Fubuki Daiko

A pounding display of Japanese percussion. The core group I think is 4 or 5 people, but they run a school and swap students in and out of performances as they need. They have toured across the world and have released a few albums, but seeing them live is pretty neat because the drums really do reverberate in your chest.

Sonic Flow

I’m not sure how old this band is, and I couldn’t get their “official” website to work, but I recently picked up a copy of their CD. Combining the sounds of the didjeridoo, the washbucket bass (which you can also see in my movie, The Five Muses), table and the guitar, this band has an utterly incredible fusion of sound.

Hoosli from Winnipeg, Canada.

Hoosli

Hoosli is my favourite Ukrainian men’s choir. Yes, the music is often religious or based on old folk tunes, but hearing this choir perform live is truly a marvelous experience. I like their Christmas album, although all of their albums are pretty damn solid. I’ve always thought their singing would be great for a movie soundtrack. Maybe one day folks, maybe one day.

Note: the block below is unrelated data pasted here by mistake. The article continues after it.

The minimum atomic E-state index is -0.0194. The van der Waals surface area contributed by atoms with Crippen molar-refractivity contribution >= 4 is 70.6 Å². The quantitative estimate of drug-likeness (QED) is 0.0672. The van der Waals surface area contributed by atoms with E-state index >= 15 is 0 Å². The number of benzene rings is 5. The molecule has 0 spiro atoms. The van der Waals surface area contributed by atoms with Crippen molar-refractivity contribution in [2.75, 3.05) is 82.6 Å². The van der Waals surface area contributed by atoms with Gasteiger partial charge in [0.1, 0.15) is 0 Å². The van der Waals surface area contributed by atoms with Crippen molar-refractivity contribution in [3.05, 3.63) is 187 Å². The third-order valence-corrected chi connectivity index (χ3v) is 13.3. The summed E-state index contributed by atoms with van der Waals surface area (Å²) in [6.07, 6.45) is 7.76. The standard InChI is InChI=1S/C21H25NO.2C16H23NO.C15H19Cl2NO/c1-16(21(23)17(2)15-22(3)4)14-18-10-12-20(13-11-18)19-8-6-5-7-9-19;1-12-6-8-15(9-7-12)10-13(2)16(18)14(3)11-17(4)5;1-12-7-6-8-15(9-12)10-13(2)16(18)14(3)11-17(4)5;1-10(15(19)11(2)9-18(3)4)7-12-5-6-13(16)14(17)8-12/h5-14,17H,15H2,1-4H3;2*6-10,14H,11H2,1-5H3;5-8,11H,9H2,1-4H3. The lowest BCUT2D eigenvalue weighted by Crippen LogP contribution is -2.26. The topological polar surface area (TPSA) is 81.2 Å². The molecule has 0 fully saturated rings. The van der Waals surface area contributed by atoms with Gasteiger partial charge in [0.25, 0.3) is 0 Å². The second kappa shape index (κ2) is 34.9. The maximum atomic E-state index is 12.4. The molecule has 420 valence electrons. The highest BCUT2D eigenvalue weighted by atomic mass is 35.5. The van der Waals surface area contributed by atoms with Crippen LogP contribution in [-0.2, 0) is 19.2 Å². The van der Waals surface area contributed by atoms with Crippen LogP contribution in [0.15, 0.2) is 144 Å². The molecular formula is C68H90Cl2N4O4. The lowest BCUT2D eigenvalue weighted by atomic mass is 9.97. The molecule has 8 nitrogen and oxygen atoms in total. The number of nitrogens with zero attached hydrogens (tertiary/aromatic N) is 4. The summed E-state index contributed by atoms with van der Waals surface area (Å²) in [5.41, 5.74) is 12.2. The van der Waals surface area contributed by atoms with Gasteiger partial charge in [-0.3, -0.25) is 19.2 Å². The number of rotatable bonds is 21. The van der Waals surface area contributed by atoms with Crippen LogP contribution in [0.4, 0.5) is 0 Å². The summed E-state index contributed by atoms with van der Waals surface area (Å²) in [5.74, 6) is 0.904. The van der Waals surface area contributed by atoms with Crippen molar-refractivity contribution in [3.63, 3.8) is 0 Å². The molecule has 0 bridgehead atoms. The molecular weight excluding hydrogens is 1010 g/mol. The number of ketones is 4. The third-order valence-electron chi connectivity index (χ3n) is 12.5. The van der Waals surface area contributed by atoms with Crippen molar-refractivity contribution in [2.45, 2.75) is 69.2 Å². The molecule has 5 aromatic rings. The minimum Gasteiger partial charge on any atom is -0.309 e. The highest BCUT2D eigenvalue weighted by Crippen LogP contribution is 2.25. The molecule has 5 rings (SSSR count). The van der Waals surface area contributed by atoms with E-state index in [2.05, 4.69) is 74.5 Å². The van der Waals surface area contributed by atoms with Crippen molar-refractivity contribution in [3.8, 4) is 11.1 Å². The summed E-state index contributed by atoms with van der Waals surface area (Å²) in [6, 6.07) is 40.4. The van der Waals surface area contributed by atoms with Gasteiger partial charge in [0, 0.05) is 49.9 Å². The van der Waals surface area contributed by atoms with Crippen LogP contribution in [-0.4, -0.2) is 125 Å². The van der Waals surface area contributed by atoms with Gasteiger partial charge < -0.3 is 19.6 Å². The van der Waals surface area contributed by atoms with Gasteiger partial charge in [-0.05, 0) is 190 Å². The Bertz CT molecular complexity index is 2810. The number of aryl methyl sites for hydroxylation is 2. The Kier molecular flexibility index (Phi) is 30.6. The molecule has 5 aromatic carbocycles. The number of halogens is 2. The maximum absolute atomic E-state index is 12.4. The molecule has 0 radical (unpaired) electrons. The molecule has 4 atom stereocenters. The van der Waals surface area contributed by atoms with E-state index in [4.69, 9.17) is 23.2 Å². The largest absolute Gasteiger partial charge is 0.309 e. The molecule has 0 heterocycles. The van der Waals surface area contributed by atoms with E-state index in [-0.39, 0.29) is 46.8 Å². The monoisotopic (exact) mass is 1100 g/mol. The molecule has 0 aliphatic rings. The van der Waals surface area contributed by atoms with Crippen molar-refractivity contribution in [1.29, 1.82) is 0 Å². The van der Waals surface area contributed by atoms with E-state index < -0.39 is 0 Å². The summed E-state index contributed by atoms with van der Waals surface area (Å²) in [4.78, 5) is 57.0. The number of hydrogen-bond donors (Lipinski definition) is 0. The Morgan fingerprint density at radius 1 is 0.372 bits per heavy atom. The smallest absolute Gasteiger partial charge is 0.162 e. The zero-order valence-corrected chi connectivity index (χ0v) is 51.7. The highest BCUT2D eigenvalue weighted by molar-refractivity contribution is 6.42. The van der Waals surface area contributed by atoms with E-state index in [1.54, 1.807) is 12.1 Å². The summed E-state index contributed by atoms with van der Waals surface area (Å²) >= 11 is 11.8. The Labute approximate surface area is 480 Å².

Funk

Moses Mayes

The masters of funk, Moses Mayes. These guys have been around for quite a while and have relased a few albums. Apparently they’ve just re-started, but you can still find their discs in some of the local music stores.

JFK & The Conspirators

A mixture of raggae and funk, these guys are easy listening, I bet they could find a market in Korea if they wanted it. I have their one disc, Mash Up the Dance. Not sure if they’re still playing out, but you can have a listen on CBC Radio 3.

Electronica

 

Vav Jungle of Winnipeg.

Vav Jungle

A hairstylist and an electronic artist, Eve Rice makes a parade as Vav Jungle, an electronic music act both eclectic and catchy. I picked up her Pap Rock album and thought it was awesome.

Jazz

Ron Paley Big Band

I prefer his acoustic big band work over his electric work, but this man has been around since the Winnipeg stone age. For me, the acoustic jazz has more of what I associate with the “big band” sound, but you can tell he’s pushing boundaries with his electric work. You can listen to his discography here.